Keywords: external shopping malls; city centre; firm performance; agglomeration economies; competition; difference-in-differences
    JEL: D22 L25 P25 R12
    Date: 2020–08–24
  4. By: Stam, Erik; Welter, Friederike
    Abstract: This chapter focuses on contexts of entrepreneurship, in particular geographical contexts, and entrepreneurial agency. The twin concepts space and place are key in understanding geographical contexts for entrepreneurship, not least because place does not exist without physical space. Important research in this regard has touched upon the role of gendered places and spaces for entrepreneurship, social places such as families, households and neighbourhoods and explored new spaces for entrepreneurship such as makerspaces. We combine these spaces and places in a model of entrepreneurial ecosystems that allows us to focus simultaneously on the geographical contexts for entrepreneurship and the agency of entrepreneurs within those. The chapter ends with a future research agenda on geographical contexts for entrepreneurship.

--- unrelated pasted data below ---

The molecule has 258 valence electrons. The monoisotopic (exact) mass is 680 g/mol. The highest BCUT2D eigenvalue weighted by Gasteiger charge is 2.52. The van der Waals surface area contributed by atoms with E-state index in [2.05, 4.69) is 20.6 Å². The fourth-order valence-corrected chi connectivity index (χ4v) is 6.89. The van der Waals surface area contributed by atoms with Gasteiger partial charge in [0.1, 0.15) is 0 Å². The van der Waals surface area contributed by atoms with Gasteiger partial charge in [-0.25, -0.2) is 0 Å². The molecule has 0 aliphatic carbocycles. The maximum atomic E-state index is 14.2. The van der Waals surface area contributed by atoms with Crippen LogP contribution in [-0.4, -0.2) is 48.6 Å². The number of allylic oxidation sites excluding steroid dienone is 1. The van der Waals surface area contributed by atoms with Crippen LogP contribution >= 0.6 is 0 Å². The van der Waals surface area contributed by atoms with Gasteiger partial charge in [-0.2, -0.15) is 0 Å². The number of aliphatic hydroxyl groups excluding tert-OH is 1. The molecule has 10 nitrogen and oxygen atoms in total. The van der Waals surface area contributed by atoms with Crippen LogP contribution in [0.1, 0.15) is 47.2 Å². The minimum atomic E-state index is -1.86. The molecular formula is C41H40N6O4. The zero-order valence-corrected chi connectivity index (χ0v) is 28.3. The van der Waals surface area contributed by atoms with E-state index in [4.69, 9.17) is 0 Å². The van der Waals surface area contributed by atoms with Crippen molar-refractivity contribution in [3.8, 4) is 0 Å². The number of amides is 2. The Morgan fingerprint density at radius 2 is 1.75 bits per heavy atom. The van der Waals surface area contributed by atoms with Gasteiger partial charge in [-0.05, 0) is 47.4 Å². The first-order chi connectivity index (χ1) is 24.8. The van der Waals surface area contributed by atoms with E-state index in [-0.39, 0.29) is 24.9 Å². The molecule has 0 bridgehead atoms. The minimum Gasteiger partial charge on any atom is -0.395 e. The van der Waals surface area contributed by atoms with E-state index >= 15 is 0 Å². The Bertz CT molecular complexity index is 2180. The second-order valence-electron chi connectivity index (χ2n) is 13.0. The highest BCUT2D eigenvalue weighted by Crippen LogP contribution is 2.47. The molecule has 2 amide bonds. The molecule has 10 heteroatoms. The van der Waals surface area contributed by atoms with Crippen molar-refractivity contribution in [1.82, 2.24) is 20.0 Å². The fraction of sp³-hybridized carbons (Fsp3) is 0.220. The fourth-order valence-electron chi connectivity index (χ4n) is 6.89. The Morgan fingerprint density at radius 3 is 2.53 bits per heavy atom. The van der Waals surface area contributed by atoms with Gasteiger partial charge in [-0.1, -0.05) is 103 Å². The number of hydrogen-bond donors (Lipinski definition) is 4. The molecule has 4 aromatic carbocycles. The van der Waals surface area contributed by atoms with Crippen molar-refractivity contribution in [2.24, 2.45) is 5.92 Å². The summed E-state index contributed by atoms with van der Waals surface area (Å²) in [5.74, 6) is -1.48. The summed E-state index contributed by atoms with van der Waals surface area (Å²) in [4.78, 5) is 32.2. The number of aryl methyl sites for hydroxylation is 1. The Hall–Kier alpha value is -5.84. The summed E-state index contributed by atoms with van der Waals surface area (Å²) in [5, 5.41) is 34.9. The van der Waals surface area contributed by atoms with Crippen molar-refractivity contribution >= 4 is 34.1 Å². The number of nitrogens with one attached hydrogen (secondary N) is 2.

Date: 2020
  5. By: Dr. Anett Großmann (GWS - Institute of Economic Structures Research); Svenja Schwarz (GWS - Institute of Economic Structures Research); Frank Hohmann (GWS - Institute of Economic Structures Research); Anke Mönnig (GWS - Institute of Economic Structures Research)